ANALYSIS: THIS WEEK’S BIG QUESTION - Should gay ministers be open about their sexuality?

Speculation over ministers’ sexuality has recently filled the media.

Speculation over ministers’ sexuality has recently filled the

media.



DAVID ALLISON - OutRage



’Yes, I think they should in that sexuality is an issue at the

moment.



The more open they are about it the more they represent a role model for

other people. Being openly gay does not damage your parliamentary

career.



People judge you on the job you do. Heterosexual MPs make no secret of

their sexuality - they even use photos of their wives and children in

party literature.’



JACK IRVINE - Media House International



’It’s their own business and if they don’t frighten the horses why

worry. However, if they lie to their partners or spend their evenings

cruising for action then we as their paymasters have a right to know and

the press have a right, and a duty, to expose them. If people are rats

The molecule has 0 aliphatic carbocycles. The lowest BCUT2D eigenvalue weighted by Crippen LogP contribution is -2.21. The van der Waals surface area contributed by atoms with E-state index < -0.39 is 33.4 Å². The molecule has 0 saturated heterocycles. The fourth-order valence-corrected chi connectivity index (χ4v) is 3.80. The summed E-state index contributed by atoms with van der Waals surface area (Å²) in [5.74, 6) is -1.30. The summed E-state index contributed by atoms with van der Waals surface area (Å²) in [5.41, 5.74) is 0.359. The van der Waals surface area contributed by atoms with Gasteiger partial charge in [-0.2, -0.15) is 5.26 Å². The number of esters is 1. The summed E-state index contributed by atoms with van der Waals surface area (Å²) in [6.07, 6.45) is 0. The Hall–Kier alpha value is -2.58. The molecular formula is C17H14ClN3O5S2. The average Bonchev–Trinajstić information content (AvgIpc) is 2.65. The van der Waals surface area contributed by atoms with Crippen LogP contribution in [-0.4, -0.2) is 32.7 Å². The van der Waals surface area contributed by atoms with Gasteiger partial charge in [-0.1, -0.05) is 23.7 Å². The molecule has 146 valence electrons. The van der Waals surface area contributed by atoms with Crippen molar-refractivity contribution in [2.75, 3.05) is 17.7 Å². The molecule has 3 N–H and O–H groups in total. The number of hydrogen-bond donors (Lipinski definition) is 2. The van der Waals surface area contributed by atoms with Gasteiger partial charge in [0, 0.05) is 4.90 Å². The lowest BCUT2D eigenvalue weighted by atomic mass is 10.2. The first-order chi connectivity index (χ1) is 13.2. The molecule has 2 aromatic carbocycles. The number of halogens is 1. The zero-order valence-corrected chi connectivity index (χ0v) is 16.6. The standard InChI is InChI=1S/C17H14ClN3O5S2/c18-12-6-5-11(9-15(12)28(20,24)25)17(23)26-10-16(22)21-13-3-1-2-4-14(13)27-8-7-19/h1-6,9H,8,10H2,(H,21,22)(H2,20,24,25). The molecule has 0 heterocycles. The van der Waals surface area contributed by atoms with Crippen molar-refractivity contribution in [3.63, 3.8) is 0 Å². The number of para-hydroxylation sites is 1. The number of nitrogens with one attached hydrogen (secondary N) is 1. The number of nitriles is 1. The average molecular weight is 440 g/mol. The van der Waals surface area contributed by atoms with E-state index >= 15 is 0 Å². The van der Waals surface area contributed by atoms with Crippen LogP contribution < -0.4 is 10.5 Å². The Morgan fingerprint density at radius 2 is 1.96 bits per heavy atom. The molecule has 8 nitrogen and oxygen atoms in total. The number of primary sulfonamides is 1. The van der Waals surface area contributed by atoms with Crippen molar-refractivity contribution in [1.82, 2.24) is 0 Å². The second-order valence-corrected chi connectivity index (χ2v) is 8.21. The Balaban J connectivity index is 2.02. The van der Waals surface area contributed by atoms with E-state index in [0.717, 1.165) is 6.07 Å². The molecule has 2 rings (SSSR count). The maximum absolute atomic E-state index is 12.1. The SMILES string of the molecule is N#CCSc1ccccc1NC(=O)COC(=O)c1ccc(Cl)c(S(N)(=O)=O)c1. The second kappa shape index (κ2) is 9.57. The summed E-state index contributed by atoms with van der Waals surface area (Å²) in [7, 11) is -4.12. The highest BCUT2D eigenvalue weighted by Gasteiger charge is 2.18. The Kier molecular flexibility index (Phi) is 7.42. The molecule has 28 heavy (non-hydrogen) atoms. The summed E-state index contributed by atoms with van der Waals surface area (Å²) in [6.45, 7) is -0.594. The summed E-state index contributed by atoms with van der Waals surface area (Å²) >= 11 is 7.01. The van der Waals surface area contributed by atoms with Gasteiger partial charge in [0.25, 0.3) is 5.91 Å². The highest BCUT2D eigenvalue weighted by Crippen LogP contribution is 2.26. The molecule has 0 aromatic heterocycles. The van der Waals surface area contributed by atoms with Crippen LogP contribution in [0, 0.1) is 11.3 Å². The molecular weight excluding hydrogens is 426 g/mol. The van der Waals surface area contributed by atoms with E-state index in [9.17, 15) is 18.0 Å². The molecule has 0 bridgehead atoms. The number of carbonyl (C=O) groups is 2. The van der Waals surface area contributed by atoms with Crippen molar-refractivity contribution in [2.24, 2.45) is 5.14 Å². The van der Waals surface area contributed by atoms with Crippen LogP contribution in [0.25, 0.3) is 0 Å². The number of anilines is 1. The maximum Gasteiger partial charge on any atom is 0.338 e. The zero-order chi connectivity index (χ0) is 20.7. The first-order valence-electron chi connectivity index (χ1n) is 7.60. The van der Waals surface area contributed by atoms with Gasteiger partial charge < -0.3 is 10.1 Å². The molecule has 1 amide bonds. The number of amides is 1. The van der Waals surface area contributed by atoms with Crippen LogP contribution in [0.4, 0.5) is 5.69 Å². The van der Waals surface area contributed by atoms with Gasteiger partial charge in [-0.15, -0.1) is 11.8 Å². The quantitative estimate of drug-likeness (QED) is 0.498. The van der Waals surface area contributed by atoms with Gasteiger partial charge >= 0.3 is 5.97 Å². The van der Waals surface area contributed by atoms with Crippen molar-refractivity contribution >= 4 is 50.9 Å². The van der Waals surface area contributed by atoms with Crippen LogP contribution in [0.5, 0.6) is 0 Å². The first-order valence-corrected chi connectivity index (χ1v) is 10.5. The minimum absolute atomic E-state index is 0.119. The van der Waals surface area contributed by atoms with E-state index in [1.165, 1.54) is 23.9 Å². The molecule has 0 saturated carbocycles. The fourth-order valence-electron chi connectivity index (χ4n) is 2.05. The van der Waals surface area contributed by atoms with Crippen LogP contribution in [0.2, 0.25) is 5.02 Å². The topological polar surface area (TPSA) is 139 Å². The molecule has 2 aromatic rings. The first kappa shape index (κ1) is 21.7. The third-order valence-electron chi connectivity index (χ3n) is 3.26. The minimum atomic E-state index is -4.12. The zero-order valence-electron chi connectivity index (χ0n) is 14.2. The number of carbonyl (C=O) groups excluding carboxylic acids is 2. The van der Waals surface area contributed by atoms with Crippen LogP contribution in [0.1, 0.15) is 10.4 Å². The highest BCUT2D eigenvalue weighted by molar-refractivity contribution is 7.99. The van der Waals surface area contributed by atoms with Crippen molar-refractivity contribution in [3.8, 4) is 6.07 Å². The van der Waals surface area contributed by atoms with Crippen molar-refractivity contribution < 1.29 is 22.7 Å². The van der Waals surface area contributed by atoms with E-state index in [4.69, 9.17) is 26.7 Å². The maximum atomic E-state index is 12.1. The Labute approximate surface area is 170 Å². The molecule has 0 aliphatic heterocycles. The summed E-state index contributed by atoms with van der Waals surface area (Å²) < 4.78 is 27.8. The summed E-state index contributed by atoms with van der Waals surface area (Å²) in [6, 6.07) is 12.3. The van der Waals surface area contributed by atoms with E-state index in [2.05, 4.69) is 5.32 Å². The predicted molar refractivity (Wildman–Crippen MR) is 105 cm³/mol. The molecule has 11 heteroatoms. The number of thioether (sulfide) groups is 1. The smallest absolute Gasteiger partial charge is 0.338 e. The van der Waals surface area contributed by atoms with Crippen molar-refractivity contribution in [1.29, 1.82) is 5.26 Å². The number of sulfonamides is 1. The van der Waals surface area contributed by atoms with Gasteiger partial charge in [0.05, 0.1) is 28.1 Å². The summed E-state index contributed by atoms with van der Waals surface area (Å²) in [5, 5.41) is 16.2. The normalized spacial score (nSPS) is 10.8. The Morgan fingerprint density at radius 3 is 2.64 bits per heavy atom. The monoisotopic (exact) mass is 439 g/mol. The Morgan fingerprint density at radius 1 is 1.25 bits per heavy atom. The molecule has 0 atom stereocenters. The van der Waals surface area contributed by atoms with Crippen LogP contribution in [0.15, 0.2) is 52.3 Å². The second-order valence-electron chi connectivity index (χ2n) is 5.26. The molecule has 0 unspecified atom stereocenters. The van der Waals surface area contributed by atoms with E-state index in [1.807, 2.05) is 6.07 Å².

in their private life they’ll have little compunction about being rats

in their public life.’



DAVID HUDSON - Boyz Magazine



’Someone’s sexuality is irrelevant to the job they hold and I’m sure

many use this as an excuse to ’stay in the closet’. However, I think gay

MPs should be open about their sexuality. Attitudes have changed and the

general public are much more accepting of alternative lifestyles. I

think they actually have more respect for a politician that they feel is

honest, as opposed to one that they find out has been hiding something

from them.’



PATRICK ROBERTSON - Robertson and Associates



’The problem with Ron Davies type scandals is that they could involve

him and the Government in blackmail and having tried to cover up the

Davies affair, less people are likely to believe the Government’s

version of Nick Brown’s outing. The Government’s lack of honesty at the

outset will make life more difficult for every homosexual in the

Government.’



KEVIN REDFERN - Slam



’It should be entirely left with the minister. One should be open in the

arenas one desires. But when being open at work requires being open in

the wider public arena, the issues become more complex. Some people are

fortunate. Their families couldn’t be more supportive. Everyone should

be open about who they are, but if honesty equates to the loss of loved

ones, who are we to judge?’



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